Day by day, Kerry Shapiro and Sunnye Sherman live with the insidious illness of acquired immune deficiency syndrome, or AIDS.
There are good days and bad days for Shapiro and Sherman, who were featured in the Sept. 4 Health special report on AIDS. Thanksgiving was a good day. They had dinner together at Sherman's parents' home in Silver Spring, along with a gathering of family and friends.
"Some days, I literally can't get out of bed," said Shapiro. "Then I have days when I do get out and run around and do errands. It just depends."
Shapiro hopes that an experimental anti-viral protein called interferon, which he receives at the National Institutes of Health, is holding his cancer -- the rare Kaposi's sarcoma -- in check. His weight is about the same as it was in September, but his stomach bothers him a little less than it did at that time. He's extremely sensitive to cold now; any outing on a wintry day sends him home shivering.
Sherman came home in November from her latest stay at the clinical center at NIH, where she had been hospitalized with a type of pneumonia that afflicts many people with AIDS and can be fatal to anyone with a weak immune system. It was her fifth bout with pneumocystis.
"No one has ever survived that many," said her mother, Ina Sherman. "Three is a miracle. We nearly lost her."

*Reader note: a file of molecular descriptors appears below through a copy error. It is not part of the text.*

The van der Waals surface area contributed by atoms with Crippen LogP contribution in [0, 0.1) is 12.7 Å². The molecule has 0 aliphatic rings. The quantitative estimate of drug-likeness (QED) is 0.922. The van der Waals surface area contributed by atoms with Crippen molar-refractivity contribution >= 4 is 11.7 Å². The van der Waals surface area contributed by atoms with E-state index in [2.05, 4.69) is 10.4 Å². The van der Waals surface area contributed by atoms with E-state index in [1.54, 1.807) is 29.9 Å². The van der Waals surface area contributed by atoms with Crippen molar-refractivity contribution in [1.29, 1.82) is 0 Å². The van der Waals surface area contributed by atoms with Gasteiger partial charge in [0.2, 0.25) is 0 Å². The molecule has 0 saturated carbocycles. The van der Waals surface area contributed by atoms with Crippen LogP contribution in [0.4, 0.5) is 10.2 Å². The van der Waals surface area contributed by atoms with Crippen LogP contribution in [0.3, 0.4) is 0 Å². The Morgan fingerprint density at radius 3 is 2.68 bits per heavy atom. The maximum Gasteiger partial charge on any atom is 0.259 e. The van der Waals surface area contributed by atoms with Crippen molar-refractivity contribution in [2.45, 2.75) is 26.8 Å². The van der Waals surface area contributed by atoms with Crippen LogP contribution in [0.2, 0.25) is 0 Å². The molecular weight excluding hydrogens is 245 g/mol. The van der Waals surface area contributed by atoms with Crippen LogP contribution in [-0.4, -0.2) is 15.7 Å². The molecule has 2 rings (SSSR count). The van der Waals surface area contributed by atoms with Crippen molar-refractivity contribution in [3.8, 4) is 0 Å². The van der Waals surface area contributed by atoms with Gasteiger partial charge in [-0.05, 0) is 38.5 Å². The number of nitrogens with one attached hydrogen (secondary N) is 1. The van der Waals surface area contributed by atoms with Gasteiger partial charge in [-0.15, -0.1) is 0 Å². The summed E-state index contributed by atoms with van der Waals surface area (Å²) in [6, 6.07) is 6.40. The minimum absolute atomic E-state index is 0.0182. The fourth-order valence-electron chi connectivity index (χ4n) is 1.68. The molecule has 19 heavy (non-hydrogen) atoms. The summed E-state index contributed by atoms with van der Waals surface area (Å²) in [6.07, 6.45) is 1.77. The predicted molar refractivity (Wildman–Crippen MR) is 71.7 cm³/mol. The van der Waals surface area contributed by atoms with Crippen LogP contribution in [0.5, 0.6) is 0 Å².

But now she's home.
"I feel better than I have in the past seven months," said Sunnye Sherman.
She is still taking a maintenance dose of an experimental drug, which helps fight off infections but has nearly robbed her of her hearing. Normal conversation is next to impossible, but a special hearing aid enables her to converse over the phone.
Still gaunt, Sherman has gained 14 pounds since returning home. She receives hyperalimentation -- a high-calorie, high-protein "soup" pumped directly into her bloodstream through a tube.
"She's not well," said her mother, "but we're very pleased to have her home."
And her attitude?
"The best," said Ina Sherman. "Her attitude and her sense of humor are beyond compare."
Jack Mitchell, another person with AIDS featured in the Health report, died Sept. 10, four days after his 38th birthday. It was two months after his brother, Richard, died of the same disease.
More than 100 people gathered the following Saturday for Jack Mitchell's funeral at the Church of the Pilgrims near Dupont Circle. His longtime friend and lover, Chuck Bailey, gave the eulogy.
"No matter how ravaged by this disease," Bailey said, "he never lost his caring for others with AIDS. I can still hear his voice, no matter how faint toward the end: 'How's Sunnye?' he'd ask. 'How's Randy? How's Jim?' . . .
"Jack, you were an artist in so many ways -- with paints, with feathers, with food, with friends."